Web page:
Ancient Monuments

History on the Ground

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Cairn on Addlebrough Hill including cup marked boulders.

A Scheduled Monument in Bainbridge, North Yorkshire

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Latitude: 54.2887 / 54°17'19"N

Longitude: -2.0844 / 2°5'3"W

OS Eastings: 394600.67344

OS Northings: 488124.715618

OS Grid: SD946881

Mapcode National: GBR FLWV.JC

Mapcode Global: WHB5N.YGLK

Entry Name: Cairn on Addlebrough Hill including cup marked boulders.

Scheduled Date: 23 December 1994

Source: Historic England

Source ID: 1010552

English Heritage Legacy ID: 24523

County: North Yorkshire

Civil Parish: Bainbridge

Traditional County: Yorkshire

Lieutenancy Area (Ceremonial County): North Yorkshire


The monument is situated on the north crest of Addlebrough, a large flat
topped hill. The cairn is visible as a low stony mound with a diameter of
10.5m and a maximum height of 0.6m. It is much disturbed, the result of
robbing, natural erosion and the construction of an OS triangulation point
pillar on its north side. This has revealed several massive boulders within
the body of the cairn. Two of these have well defined cup marks and a boulder
on the north west side of the monument has a further 25 cups, three of them
surrounded by rings.
The mapped depiction has been drawn to enclose the OS triangulation point
symbol and is therefore slightly larger than the monument on the ground which
is 14.5m in diameter.

The site of the monument is shown on the attached map extract.
It includes a 2 metre boundary around the archaeological features,
considered to be essential for the monument's support and preservation.

Source: Historic England

Reasons for Scheduling

Round cairns are prehistoric funerary monuments dating to the Bronze Age
(c.2000-700 BC). They were constructed as stone mounds covering single or
multiple burials. These burials may be placed within the mound in stone-lined
compartments called cists. In some cases the cairn was surrounded by a ditch.
Often occupying prominent locations, cairns are a major visual element in the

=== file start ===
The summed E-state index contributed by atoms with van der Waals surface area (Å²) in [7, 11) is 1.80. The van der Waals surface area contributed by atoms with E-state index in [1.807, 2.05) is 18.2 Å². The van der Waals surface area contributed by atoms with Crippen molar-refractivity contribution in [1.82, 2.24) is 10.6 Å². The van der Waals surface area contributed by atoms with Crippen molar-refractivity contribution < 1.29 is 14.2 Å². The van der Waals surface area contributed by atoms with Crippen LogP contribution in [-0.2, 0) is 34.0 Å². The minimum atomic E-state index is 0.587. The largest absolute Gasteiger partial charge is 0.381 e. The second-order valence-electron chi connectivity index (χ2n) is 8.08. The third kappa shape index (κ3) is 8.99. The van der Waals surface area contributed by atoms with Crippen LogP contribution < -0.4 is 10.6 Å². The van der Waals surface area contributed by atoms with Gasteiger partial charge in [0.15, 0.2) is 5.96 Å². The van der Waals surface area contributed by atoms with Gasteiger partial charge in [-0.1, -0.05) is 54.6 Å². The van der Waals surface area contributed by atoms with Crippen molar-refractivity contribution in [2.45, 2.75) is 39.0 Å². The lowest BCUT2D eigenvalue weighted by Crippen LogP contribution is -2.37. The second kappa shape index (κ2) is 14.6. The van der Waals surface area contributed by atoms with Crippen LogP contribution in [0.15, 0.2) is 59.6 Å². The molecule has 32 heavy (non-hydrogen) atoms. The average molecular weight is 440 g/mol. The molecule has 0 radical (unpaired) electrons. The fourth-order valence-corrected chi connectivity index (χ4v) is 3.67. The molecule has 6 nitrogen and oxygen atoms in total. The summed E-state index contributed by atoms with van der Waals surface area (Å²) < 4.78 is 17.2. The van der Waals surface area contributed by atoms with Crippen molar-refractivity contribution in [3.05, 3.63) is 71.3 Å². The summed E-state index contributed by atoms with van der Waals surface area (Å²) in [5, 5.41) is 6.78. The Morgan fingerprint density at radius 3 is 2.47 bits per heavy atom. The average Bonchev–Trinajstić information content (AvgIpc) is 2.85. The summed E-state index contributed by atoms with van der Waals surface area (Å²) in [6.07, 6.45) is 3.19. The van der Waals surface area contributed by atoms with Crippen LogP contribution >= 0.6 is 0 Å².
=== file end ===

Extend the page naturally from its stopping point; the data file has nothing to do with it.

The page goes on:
modern landscape. They are a relatively common feature of the uplands and are
the stone equivalent of the earthen round barrows of the lowlands. Their
considerable variation in form and longevity as a monument type provide
important information on the diversity of beliefs and social organisation
amongst early prehistoric communities. They are particularly representative of
their period and a substantial proportion of surviving examples are considered
worthy of protection.

The monument, although partially disturbed, is still a well preserved
example containing further archaeological remains.
Prehistoric rock `art' is found on natural rock outcrops in many upland
areas of Britain. The most common form is the cup and ring marking, where
small cup like hollows are cut into the surface of the rock. These may be
surrounded by one or more `rings'. Elaborations on this basic form also occur
but are less common. Carvings may occur singly, in small groups or may cover
extensive areas of rock surface. They date to the Late Neolithic and Bronze
Age periods (2800-c.500BC) and provide one of our most important insights into
prehistoric `art'. The exact meaning of the designs remains unknown but they
may be interpreted as sacred or religious symbols being frequently found close
to contempory burial monuments and on portable stones incorporated into burial
The rock carvings in this cairn survive well.

Source: Historic England

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